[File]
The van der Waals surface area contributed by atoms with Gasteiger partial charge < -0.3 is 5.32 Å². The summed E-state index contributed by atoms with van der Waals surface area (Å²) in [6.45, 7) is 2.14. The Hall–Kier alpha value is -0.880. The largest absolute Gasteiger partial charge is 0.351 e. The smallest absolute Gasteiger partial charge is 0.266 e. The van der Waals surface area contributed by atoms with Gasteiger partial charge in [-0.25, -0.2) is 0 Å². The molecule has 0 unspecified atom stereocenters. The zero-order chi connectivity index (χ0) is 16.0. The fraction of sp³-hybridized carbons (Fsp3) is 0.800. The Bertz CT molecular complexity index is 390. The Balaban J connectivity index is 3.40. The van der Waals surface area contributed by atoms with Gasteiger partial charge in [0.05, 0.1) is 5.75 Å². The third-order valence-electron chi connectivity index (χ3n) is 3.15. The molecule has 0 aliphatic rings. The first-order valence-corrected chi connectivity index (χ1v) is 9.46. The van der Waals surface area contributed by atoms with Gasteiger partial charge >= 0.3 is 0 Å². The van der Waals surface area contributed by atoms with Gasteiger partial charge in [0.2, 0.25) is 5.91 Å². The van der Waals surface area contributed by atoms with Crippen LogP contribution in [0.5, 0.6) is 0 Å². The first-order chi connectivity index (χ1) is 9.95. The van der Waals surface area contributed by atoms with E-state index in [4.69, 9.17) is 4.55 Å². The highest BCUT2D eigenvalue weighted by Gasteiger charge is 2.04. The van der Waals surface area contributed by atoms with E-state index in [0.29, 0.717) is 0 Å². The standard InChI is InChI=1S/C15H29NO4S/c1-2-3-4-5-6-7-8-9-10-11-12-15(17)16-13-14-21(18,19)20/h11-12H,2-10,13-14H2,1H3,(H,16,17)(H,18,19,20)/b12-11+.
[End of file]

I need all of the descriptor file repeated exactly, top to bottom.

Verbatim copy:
The van der Waals surface area contributed by atoms with Gasteiger partial charge < -0.3 is 5.32 Å². The summed E-state index contributed by atoms with van der Waals surface area (Å²) in [6.45, 7) is 2.14. The Hall–Kier alpha value is -0.880. The largest absolute Gasteiger partial charge is 0.351 e. The smallest absolute Gasteiger partial charge is 0.266 e. The van der Waals surface area contributed by atoms with Gasteiger partial charge in [-0.25, -0.2) is 0 Å². The molecule has 0 unspecified atom stereocenters. The zero-order chi connectivity index (χ0) is 16.0. The fraction of sp³-hybridized carbons (Fsp3) is 0.800. The Bertz CT molecular complexity index is 390. The Balaban J connectivity index is 3.40. The van der Waals surface area contributed by atoms with Gasteiger partial charge in [0.05, 0.1) is 5.75 Å². The third-order valence-electron chi connectivity index (χ3n) is 3.15. The molecule has 0 aliphatic rings. The first-order valence-corrected chi connectivity index (χ1v) is 9.46. The van der Waals surface area contributed by atoms with Gasteiger partial charge >= 0.3 is 0 Å². The van der Waals surface area contributed by atoms with Gasteiger partial charge in [0.2, 0.25) is 5.91 Å². The van der Waals surface area contributed by atoms with Crippen LogP contribution in [0.5, 0.6) is 0 Å². The first-order chi connectivity index (χ1) is 9.95. The van der Waals surface area contributed by atoms with E-state index in [4.69, 9.17) is 4.55 Å². The highest BCUT2D eigenvalue weighted by Gasteiger charge is 2.04. The van der Waals surface area contributed by atoms with E-state index in [0.29, 0.717) is 0 Å². The standard InChI is InChI=1S/C15H29NO4S/c1-2-3-4-5-6-7-8-9-10-11-12-15(17)16-13-14-21(18,19)20/h11-12H,2-10,13-14H2,1H3,(H,16,17)(H,18,19,20)/b12-11+.